10 Foods to Try in Bangladesh

Here is my list of 10 foods to taste in Bangladesh. I have not included biryani because, of course, you will try biryani while you are here! Right? Speaking of right, remember to use the right hand only when eating…

1. Fuchka (and chot-puti which is basically the same ingredients but chopped up): It’s a street food. Small dough balls which are stuffed with a chickpea (garbanzo) salad made with jalapenos. Can be spicy. It is served with a tangy tamarind vinaigrette. There is usually the option to have this served not spicy which means the addition of a yogurt sauce on top. Many vendors mix a special black salt into the yogurt sauce. See #10 for a similar aroma.

2. Bhorta: the biggest secret food. It’s a style of “mashup” foods and other small dishes like mezze/appetizers/tapas. Best restaurant is in Old Dhaka but try to eat it homemade.

3. Rumali: This is my personal favorite because I like yeasty stretchy dough with grilled meat. “Rumali” means handkerchief so the bread is as thin as a handkerchief.

4. Jhalmuri: It’s a street food. A savory puffed rice treat usually served in a recycled paper cone (as in, you can read someone’s homework on the paper) with a paper scooper as a utensil.

Puffed rice.
Puffed rice with flavoring called jhalmuri.

5. Sringara: A street food. Also, commonly served at parties. It’s a deep fried dough ball or triangle. Like a samosa.

6. Pithe: A biscuit with sculptured designs unique to the maker.

7. Hilsha: The national fish. April and Bengali New Year is the time to eat this bony fish. Bangladesh is a country of fish eaters.

8. Jallaby: Also a street food. It’s like a deep fried funnel cake cooled and soaked in sugar water.

9. Mishti doi: Sweetened fresh yogurt. The yogurt in Bangladesh is almost always fresh and made in clay pots which are tossed (ultimate earth to earth recycling). It’s funny because many expats will keep these clay dishes and the Bangladeshis don’t really understand why.

10. Bhorhani: It is a drink made from yogurt but it is mixed with “special black salt” which is sulfuric. This drink is often served at special events like weddings. The Bangladeshis say that the drink cuts through the fattiness of the biryani served at weddings. I didn’t like this drink but I do like lassi and most other yogurt based drinks. I’m just not a fan of the sulfur aroma.

When in Bangladesh, also try the lime soda, fresh juices, fresh mangoes, and coconuts. I liked the lime soda because it was always served with sugar syrup and fresh squeezed lime — a good way to keep scurvy at bay! Of course, there are many that I did not include on my list: “black berries” which look like olives and are bitter in flavor. Rice cakes. Unripe guava is often served and you will see vendors selling these pale green fruit cut up with some spice on them. And so on (I’m not Andrew Zimmern so I’m not including only “bizarre” foods, but, you may not like all of them. I personally liked the unripe guava but found the black berries to be too bitter for me). Also, try the Faluda. It’s a sort of milk shake dessert item with vermicelli noodles and super saccharine sweet syrup (see the photo of the pink milkshake?).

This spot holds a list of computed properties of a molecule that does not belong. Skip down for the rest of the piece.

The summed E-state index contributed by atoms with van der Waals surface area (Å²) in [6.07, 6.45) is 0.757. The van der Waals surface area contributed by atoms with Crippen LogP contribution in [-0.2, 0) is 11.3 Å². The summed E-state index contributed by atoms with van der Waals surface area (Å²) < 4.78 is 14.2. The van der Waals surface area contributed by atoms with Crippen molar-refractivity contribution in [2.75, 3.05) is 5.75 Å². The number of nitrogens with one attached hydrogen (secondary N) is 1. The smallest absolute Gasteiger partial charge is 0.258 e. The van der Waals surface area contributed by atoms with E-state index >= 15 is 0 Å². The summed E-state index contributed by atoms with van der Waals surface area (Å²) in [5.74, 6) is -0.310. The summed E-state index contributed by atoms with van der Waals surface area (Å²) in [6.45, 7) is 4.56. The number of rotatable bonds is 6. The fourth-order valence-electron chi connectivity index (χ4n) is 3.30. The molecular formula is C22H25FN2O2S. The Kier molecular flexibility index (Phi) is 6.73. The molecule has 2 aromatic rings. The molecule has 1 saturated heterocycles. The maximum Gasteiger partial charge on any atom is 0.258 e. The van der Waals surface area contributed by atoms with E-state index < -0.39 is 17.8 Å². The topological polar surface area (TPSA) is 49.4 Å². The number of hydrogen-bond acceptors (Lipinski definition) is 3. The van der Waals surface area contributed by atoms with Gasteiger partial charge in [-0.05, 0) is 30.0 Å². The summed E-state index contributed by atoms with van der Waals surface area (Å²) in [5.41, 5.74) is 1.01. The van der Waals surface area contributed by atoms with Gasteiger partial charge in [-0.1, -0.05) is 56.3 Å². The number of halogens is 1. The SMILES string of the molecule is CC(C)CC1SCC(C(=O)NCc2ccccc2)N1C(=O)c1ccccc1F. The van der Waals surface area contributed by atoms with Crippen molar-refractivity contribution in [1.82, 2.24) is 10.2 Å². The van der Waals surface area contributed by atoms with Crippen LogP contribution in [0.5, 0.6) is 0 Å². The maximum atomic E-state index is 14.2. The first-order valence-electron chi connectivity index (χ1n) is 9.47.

Lastly, I always get asked if I get sick when I eat street foods or anything in Bangladesh. Follow your gut…  food that sits out and reaches that dangerous (is it 58 F?) point where bad bacteria fester, should be avoided. Right? I was lucky but I also calculated my risks and I didn’t take that many. Usually, I let my Bangladeshi friends guide me. They always kept me safe. Oh, and if you are lucky, you will get to try many of these foods at weddings, including the biryani. Enjoy!

The lines are the noodles in the Faluda.
The lines are the noodles in the Faluda.

 

 

The Sweet Tastes of Bangladesh

Mishti is the word for sweets. To say that Bangladeshis love them would be an understatement. Many cultures love sweets but the Bangladeshis more than love them. They are in love with them.

Sweets being sold on the streets.
Sweets being sold on the streets.

There are some basic mishti that they love. At any celebration boxes of “rosh gulla” will appear. These are dough balls soaked in sugar water till they have a sandy sticky texture. At weddings and on the street, you will see “jallaby” being deep fried and then soaked in sugar water. At homes, you will be offered “mishti doi” which is sweetened yogurt served in a clay dish made specifically for this custardy yogurt dish. Sometimes, you will be offered “pithe” which are a less sweet hardtack style biscuit. Or you may be offered “rasgulla” or “reshmallai” which is boiled milk formed into sweet balls. The ones in Bangladesh are the size of marbles and the ones in India are the size of golf balls.

Bangladeshis also eat cake. They like their cake to have a thin frosting, not the thick crests of butter cream frosting seen on most American cakes.

In my very informal survey of the sweet tastes of Bangladesh, I have discovered that Bangladeshis love chocolate. Chocolate is exotic. Peanut butter cups are also popular and exotic. Caramel is only slightly popular and mint is not at all.